|CRA Distributed Mentor Program (Summer '02)|
Week 1 (June 3, 2002) - Before this research program, I have not had much experience with computer graphics. For the first week, I read some background material about the different file formats and programs used for the computer animation research.
I also explored three possible projects for my summer research project. All these projects will help contribute to Alla's main project of scaling human motion capture data to non-humanoid characters. One option is more biologically based in that we would come up with a general algorithm that can be applied to a very broad category (i.e. bipeds, quadrupeds, birds, etc.) to calculate the muscle distribution of a character, given the volume and skeleton. This project would involve much searching for previous work in building such a structure for computer graphics purposes and anatomy literatures. We would then have to figure out how to incorporate it into code.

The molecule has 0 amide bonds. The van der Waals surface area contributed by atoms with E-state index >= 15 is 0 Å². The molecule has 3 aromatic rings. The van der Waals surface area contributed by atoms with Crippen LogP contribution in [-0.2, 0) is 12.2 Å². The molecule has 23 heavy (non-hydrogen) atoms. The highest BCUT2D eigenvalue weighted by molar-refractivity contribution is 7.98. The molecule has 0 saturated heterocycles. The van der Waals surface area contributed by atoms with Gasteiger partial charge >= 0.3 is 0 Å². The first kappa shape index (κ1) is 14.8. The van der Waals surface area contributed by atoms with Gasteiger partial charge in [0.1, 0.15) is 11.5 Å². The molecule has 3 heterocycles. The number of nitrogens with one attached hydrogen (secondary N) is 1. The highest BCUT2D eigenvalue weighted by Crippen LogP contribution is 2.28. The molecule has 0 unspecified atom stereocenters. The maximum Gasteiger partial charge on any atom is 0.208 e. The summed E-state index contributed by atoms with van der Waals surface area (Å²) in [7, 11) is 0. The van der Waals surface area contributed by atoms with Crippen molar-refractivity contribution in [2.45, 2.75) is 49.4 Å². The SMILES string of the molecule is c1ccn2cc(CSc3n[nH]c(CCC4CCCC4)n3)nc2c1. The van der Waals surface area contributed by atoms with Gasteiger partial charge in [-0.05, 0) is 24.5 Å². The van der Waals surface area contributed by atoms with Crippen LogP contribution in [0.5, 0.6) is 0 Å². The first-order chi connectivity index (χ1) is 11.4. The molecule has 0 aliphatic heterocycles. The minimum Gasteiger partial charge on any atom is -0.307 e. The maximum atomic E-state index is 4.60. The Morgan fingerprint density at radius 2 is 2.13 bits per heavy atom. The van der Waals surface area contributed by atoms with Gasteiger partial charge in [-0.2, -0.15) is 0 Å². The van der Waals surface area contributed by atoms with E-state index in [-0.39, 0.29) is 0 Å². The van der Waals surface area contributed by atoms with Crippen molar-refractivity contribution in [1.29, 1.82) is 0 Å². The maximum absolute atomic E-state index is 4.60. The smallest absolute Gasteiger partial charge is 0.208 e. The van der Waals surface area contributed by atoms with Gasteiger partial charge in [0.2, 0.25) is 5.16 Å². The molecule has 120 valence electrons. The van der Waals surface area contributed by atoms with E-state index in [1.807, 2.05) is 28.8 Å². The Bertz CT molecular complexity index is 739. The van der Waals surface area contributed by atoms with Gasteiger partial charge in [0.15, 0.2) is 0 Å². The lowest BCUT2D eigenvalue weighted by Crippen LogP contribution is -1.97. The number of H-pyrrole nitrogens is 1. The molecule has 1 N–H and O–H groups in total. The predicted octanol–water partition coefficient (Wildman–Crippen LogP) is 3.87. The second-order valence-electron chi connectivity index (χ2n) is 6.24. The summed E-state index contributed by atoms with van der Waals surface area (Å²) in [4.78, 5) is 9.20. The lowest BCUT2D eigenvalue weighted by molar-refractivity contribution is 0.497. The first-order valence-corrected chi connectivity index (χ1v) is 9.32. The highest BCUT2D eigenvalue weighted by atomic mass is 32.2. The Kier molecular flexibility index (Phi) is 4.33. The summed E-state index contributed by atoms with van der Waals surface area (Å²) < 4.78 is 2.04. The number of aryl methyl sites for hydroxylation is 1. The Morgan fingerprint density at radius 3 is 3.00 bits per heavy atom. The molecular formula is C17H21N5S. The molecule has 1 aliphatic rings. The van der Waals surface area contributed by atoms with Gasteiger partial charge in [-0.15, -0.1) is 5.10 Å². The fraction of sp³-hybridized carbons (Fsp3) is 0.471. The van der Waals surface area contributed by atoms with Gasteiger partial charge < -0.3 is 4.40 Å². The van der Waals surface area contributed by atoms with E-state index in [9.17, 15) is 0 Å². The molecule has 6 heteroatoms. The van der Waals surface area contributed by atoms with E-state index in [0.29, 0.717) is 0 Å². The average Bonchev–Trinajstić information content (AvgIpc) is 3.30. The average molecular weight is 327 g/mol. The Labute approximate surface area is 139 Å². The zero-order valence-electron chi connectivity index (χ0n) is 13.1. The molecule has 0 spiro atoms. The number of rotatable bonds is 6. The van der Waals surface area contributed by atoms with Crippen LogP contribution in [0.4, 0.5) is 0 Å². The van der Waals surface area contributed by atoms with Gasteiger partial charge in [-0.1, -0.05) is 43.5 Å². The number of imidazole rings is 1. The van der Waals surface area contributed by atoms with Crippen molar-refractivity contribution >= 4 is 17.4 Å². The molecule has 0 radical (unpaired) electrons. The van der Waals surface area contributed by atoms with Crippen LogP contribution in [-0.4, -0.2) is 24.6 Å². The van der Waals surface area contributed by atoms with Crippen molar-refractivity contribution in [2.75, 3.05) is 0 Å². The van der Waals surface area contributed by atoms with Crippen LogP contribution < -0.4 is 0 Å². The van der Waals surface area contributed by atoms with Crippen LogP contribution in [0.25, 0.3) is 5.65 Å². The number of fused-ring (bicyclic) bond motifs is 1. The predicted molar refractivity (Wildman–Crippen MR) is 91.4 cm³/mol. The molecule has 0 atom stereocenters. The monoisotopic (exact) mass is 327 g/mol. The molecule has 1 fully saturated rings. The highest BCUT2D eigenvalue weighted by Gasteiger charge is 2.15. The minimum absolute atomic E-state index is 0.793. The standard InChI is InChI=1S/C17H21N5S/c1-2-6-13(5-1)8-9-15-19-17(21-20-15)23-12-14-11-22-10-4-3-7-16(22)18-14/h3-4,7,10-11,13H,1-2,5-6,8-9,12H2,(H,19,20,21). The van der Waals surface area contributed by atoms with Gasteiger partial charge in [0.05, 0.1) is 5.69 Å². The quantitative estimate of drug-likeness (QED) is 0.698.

The second option is regarding motion texturing. For Alla's project, when we transfer human motion capture data to the non-humanoid character, the non-humanoid character may be capable of actions that the human is not. For example, when the prairie dog scratches his head, he does so at a much higher frequency than the human does. Ideally, we would speed up the human's scratching motion for that segment. However, then the time of the actual scratching is shortened. We then must use motion texturing to make the scratching motion appear continuous and consistent, yet for the same period of time that the human scratches for. Also, there is the problem that the human already does some scaling when he is acting out the sequence. We have been able to successfully apply scaling and motion texturing to a prairie dog scratching his head, but not to a chicken pecking.